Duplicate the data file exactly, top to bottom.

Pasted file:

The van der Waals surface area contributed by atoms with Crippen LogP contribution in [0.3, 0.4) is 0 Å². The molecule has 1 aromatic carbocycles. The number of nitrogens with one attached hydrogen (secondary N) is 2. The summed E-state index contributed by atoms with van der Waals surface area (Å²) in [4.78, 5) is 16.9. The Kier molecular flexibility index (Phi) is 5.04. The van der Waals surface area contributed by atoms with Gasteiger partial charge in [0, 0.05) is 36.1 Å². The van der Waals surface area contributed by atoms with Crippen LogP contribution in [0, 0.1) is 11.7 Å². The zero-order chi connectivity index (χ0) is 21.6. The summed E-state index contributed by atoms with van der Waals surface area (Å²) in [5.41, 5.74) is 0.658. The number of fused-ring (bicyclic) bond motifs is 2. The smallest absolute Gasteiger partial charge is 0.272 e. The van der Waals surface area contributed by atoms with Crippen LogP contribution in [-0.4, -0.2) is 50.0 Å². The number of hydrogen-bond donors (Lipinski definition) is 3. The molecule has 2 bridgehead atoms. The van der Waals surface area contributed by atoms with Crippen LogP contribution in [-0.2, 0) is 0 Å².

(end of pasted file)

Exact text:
The van der Waals surface area contributed by atoms with Crippen LogP contribution in [0.3, 0.4) is 0 Å². The molecule has 1 aromatic carbocycles. The number of nitrogens with one attached hydrogen (secondary N) is 2. The summed E-state index contributed by atoms with van der Waals surface area (Å²) in [4.78, 5) is 16.9. The Kier molecular flexibility index (Phi) is 5.04. The van der Waals surface area contributed by atoms with Gasteiger partial charge in [0, 0.05) is 36.1 Å². The van der Waals surface area contributed by atoms with Crippen LogP contribution in [0, 0.1) is 11.7 Å². The zero-order chi connectivity index (χ0) is 21.6. The summed E-state index contributed by atoms with van der Waals surface area (Å²) in [5.41, 5.74) is 0.658. The number of fused-ring (bicyclic) bond motifs is 2. The smallest absolute Gasteiger partial charge is 0.272 e. The van der Waals surface area contributed by atoms with Crippen LogP contribution in [-0.4, -0.2) is 50.0 Å². The number of hydrogen-bond donors (Lipinski definition) is 3. The molecule has 2 bridgehead atoms. The van der Waals surface area contributed by atoms with Crippen LogP contribution in [-0.2, 0) is 0 Å².